Until 2005, the cast of U.S. Supreme Court justices had remained unchanged for more than a decade. Then in July, Justice Sandra Day O'Connor announced her retirement, setting the stage for a high-court drama featuring a conservative hero, a rising star, a cameo performer, and-many liberals now argue-a villain.
To succeed Ms. O'Connor, President Bush on July 19 nominated John Roberts, 50, a Washington, D.C., legal star with a nearly unparalleled record of success as a Supreme Court advocate. But on Sept. 3, Chief Justice William H. Rehnquist, 80, died after battling thyroid cancer, and the president recast Mr. Roberts as his nominee for chief justice.
For 33 years, Mr. Rehnquist had anchored the court's conservative wing. With patience, wry humor, and an encyclopedic knowledge of constitutional history and law, he gradually reoriented the court's approach to questions of church and state. Mr. Rehnquist was often the lone dissenter early in his high-court career. In 1973, joined only by Justice Byron White, he dissented in Roe v. Wade, writing that the majority, in affirming legal abortion, "has had to find within the scope of the Fourteenth Amendment a right that was apparently completely unknown to the drafters of the Amendment," since at least 36 state and territorial laws already limited abortion by the time the amendment was ratified.
In nominating former Rehnquist law clerk John Roberts, President Bush hoped for a jurist who would guide the court with similar allegiance to the Constitution's original meaning. With a sparse paper trail and near absence of ideologically charged writing, Mr. Roberts-a D.C. appeals court judge, former Reagan White House counsel, and Justice Department attorney-proved a tough target for liberal groups aiming to shoot down Bush nominees.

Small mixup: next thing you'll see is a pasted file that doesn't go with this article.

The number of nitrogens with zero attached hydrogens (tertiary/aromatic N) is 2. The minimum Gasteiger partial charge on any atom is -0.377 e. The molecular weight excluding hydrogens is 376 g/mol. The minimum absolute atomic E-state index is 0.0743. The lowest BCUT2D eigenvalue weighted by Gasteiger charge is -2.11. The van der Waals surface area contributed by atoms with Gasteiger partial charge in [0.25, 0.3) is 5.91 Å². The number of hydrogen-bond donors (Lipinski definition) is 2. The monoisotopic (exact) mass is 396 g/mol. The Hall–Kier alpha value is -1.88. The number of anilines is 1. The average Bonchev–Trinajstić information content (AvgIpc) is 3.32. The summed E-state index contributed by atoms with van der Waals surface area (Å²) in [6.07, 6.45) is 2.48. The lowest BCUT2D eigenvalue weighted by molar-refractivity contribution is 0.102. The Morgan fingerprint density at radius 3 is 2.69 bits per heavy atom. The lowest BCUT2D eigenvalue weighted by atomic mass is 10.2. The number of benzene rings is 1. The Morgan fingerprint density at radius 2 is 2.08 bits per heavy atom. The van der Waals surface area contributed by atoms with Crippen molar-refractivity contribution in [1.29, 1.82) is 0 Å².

During September confirmation hearings, his most strident foes on the Senate Judiciary Committee fired mostly blanks. Testifying without notes, Mr. Roberts slayed both audience and lawmakers with self-deprecating wit and command of the facts. He breezed to confirmation on a 78-22 vote and took command of the Supreme Court Oct. 1, presiding over his first case "as though he had been chief justice for 20 years," said American Center for Law and Justice chief counsel Jay Sekulow.
By then, President Bush had already tapped a new nominee to fill Justice O'Connor's seat: White House counsel Harriet Miers. A former managing partner of a 400-lawyer firm in Dallas, and first woman president of the Texas Bar Association, Ms. Miers, 60, would make only a cameo appearance in the year's high-court drama.
It was liberals this time who had an easy ride, as conservatives slugged it out over her nomination. Academics grumbled that Mr. Bush had snubbed more qualified candidates. Evangelicals demanded a known quantity, a nominee with a hard-copy conservative paper trail. Others supported Ms. Miers as a fresh-air, nonestablishment nominee whose biblical originalism in life would likely yield constitutional originalism on the bench. But, as influential GOP senators began voicing their own doubts, Ms. Miers withdrew her nomination, citing concerns over executive privilege.
President Bush on Oct. 31 filled the gap with a decidedly establishment nominee: 3rd Circuit Appeals Court Judge Samuel Alito. A former Reagan Justice Department lawyer and U.S. attorney for the state of New Jersey, Mr. Alito, 55, had amassed a 15-year record of constitutional originalism. His opinions include many rulings conservatives consider favorable (such as those protecting religious speech) and some that, while not necessarily pro-conservative (such as a ruling that struck down a partial-birth abortion ban), indicate his allegiance to the rule of law.
With the Supreme Court's ideological tilt hanging in the balance, liberal interest groups cast Mr. Alito in the role of villain. Nan Aron of the Alliance for Justice painted the nominee as a sock-puppet of the right. Ralph Neas of People for the America Way fitted Mr. Alito with a black hat and proclaimed him an enemy of civil rights. Activists on both sides of the high-court drama parsed writings that seem to reveal the judge as a Roe foe-and worked to influence swing-vote senators before the curtain rises on his confirmation hearing, scheduled for January.